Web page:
WIPO Arbitration and Mediation Center
ADMINISTRATIVE PANEL DECISION
MasterCard International Incorporated v. Unitedeurope Consulting
Case No. D2007-0830
1. The Parties
The Complainant is MasterCard International Incorporated of Purchase, New York, United States of America, represented by Norris, McLaughlin & Marcus, United States of America.
The Respondent is Unitedeurope Consulting of Gwangju, Republic of Korea.
2. The Domain Name and Registrar
The disputed domain name <master-card.com> is registered with Korea Information Certificate Authority Inc. d/b/a DomainCa.com.
3. Procedural History
The Complaint was filed with the WIPO Arbitration and Mediation Center (the “Center”) on June 6, 2007. On June 8, 2007, the Center transmitted by email to Korea Information Certificate Authority Inc. d/b/a DomainCa.com a request for registrar verification in connection with the domain name at issue. On June 11, 2007, Korea Information Certificate Authority Inc. d/b/a DomainCa.com transmitted by email to the Center its verification response confirming that the Respondent is listed as the registrant and providing the contact details. The Center verified that the Complaint satisfied the formal requirements of the Uniform Domain Name Dispute Resolution Policy (the “Policy”), the Rules for Uniform Domain Name Dispute Resolution Policy (the “Rules”), and the WIPO Supplemental Rules for Uniform Domain Name Dispute Resolution Policy (the “Supplemental Rules”).
In accordance with the Rules, paragraphs 2(a) and 4(a), the Center formally notified the Respondent of the Complaint, and the proceedings commenced on July 12, 2007. In accordance with the Rules, paragraph 5(a), the due date for Response was August 1, 2007. The Respondent did not submit any response. Accordingly, the Center notified the Respondent’s default on August 7, 2007.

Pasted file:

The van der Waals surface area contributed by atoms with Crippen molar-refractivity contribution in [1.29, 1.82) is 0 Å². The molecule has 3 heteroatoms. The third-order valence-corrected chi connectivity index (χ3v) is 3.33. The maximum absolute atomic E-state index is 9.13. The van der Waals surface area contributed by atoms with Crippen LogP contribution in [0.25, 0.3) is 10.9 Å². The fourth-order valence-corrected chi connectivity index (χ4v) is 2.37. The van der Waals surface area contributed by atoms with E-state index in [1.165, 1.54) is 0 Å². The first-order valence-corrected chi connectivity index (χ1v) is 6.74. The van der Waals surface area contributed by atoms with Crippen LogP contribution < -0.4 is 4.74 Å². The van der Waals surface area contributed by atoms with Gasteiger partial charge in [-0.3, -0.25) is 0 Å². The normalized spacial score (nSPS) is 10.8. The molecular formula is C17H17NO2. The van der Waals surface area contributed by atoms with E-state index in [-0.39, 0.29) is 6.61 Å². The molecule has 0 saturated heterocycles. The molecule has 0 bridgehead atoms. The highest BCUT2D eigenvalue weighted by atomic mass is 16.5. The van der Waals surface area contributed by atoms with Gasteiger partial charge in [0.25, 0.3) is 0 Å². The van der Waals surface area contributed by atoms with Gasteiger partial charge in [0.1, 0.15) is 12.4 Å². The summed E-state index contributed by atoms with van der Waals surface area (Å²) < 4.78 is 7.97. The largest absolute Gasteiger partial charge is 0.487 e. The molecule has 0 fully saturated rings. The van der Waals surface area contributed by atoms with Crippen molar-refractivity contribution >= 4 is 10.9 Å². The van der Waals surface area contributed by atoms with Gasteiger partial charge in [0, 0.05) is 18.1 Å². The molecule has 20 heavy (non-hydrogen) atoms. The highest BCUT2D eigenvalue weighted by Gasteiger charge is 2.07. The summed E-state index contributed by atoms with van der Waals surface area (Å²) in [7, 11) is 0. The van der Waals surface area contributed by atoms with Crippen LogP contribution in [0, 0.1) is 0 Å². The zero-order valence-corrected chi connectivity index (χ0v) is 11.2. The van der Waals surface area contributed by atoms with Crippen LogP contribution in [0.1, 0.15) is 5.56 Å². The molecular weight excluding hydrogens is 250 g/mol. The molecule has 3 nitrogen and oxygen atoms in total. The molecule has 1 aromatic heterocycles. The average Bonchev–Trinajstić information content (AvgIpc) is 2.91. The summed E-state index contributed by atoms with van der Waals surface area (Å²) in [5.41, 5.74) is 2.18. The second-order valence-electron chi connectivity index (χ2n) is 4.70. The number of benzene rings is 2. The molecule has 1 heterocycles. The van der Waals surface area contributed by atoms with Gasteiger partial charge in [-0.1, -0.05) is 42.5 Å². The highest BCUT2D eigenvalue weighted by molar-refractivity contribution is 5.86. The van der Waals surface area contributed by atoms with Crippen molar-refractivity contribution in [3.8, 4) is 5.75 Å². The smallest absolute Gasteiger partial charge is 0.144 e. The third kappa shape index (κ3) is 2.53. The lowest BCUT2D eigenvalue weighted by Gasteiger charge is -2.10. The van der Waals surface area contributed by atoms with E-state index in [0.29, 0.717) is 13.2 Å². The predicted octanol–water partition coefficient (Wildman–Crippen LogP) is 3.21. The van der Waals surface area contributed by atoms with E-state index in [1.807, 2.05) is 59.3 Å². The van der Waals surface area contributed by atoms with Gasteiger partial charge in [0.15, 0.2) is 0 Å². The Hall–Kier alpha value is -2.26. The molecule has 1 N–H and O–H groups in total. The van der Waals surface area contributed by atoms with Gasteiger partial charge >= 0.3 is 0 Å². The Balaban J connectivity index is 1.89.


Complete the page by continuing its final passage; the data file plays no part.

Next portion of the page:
The Center appointed Professor Ilhyung Lee as the sole panelist in this matter on August 13, 2007. The Panel finds that it was properly constituted. The Panel has submitted the Statement of Acceptance and Declaration of Impartiality and Independence, as required by the Center to ensure compliance with the Rules, paragraph 7.
The Panel determines that the language of the proceeding will be English, as discussed herein.
4. Factual Background
The Complainant is known worldwide for its “payment card business,” which it has conducted under the name and mark, MASTERCARD. It received U.S. registrations for the marks “MASTERCARD,” on December 22, 1998, and “MasterCard,” on August 28, 1984. The Complainant asserts that it has also registered its MASTERCARD mark in “practically every nation in the world,” including the Republic of Korea, where the Respondent is located, Japan, and even North Korea. (Compl. at 5 & n.1.) In addition, the Complainant registered, among others, the domain names: <mastercard.com> (on July 27, 1994); <mastercard.net> (on September 18, 1997); and <mastercard.org> (on November 2, 1997).
The Respondent registered the dispute domain name <master-card.com> on June 29, 2001.
5. Parties’ Contentions
The Complainant argues that: the Respondent’s domain name is identical or confusingly similar with marks in which the Complainant has rights; the Respondent has no rights or legitimate interests in respect of the domain name; and the domain name was registered and is being used in bad faith.
The Respondent did not reply to the Complainant’s contentions.
Under paragraphs 5(e), 14(a), 14(b) of the Rules, the Panel may decide the dispute based on the Complaint, and draw appropriate inferences from the Respondent’s default.
6. Discussion and Findings
Initially, the Panel must determine the language of the proceeding. Paragraph 11(a) of the Rules provides that the language of the administrative proceeding shall be the language of the Registration Agreement, unless otherwise agreed by the parties. The same provision of the Rules, however, also states that the determination of the language of the proceeding is “subject to the authority of the Panel . . ., having regard to the circumstances of the administrative proceeding.”